You may have heard the terms “sprain” and “strain used interchangeably before – however, there is a key difference between the two. Before understanding the differences between a sprain and strain, it is important to understand the differences between a ligament and tendon.
Your ligaments are rows of tissue that connect bones to one another within a joint. Your tendons are tissues that connect bones to muscles. When you experience a sprain, you are tearing or overstretching a ligament, whereas when you experience a strain, you are tearing or overstretching a tendon.
If you have been struggling with pain and you think you may have sustained a sprain or strain, contact our office today to schedule a consultation.
What causes sprains and strains?
The symptoms of a sprain and strain are much alike, due to the fact that the injuries are very similar in nature. You may experience swelling, muscle spasm, difficulty with range of motion, limited flexibility, or pain around the affected joint. However, there is one main difference in symptoms: with a sprain, you will usually present bruising around the affected joint, whereas this is not always the case with a sprain. Some of the most common causes of sustaining a sprain or strain include:
- Athletic activities
- Slipping and falling
- Prolonged repetitive motion
- Lifting heavy objects
- Overexerting yourself
There are also certain risk factors that may increase your chances of sustaining a sprain or strain, such as neglecting to warm up before exercising, using improper equipment, practicing improper techniques, being out of shape, or general fatigue.
How are sprains and strains treated?
Mild sprains and strains are often treated with the RICE technique: Rest, Ice, Compression, and Elevation. However, when the RICE technique doesn’t work, or if pain is unbearable and/or constant, it is in your best interest to visit a doctor. A doctor may take an X-ray to see if there are any breaks in the bone. If there are no breaks found, the diagnosis is usually a strain or sprain.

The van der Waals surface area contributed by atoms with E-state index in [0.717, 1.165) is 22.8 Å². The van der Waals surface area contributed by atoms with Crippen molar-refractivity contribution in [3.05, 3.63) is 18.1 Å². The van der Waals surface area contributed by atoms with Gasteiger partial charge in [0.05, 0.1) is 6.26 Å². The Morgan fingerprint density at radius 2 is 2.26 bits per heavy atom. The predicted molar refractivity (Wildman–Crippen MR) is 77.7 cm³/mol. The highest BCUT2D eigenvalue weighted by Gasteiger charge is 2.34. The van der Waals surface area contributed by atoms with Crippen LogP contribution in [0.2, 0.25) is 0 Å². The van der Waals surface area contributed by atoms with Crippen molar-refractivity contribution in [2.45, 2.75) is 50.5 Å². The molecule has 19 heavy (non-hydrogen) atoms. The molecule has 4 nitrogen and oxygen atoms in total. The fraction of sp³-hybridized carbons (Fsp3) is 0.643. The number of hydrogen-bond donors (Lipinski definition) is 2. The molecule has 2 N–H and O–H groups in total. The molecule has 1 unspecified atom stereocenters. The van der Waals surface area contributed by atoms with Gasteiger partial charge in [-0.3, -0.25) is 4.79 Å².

Physical therapy is an effective method for treating sprains and strains. No matter how you incurred your injury, our dedicated physical therapists can play a major role in your comeback. One of our licensed physical therapists will use a mix of passive and active treatments to reduce pain, improve strength, and increase coordination. Passive treatments may include massage, ice and heat therapies, electrical stimulation, or ultrasound. Active treatments include targeted stretches and exercises.
A very common type of ligament sprain is an ACL tear, which physical therapy has been proven successful in treating. It has also been proven successful in treating various other types of tears, such as those to the Achilles tendon or hamstring.
Some statistics on ankle injuries:
According to WebMD, “Ankle injuries can happen to anyone at any age. However, men between 15 and 24 years old have higher rates of ankle sprain, compared to women older than age 30 who have higher rates than men. Half of all ankle sprains occur during an athletic activity. Every day in the U.S., 25,000 people sprain their ankle. And more than 1 million people visit emergency rooms each year because of ankle injuries. The most common ankle injuries are sprains and fractures, which involve ligaments and bones in the ankle. But you can also tear or strain a tendon.”
If you’re suffering from sprains, strains, or ankle pains, contact our office today to learn more about how we can get you started on the road to recovery. Our experienced and certified physical therapists will do a comprehensive assessment of your condition and create an individualized treatment plan, based on your specific needs. Kick sprains and strains to the curb with natural physical therapy treatments!
Tags: Sprains vs. Strains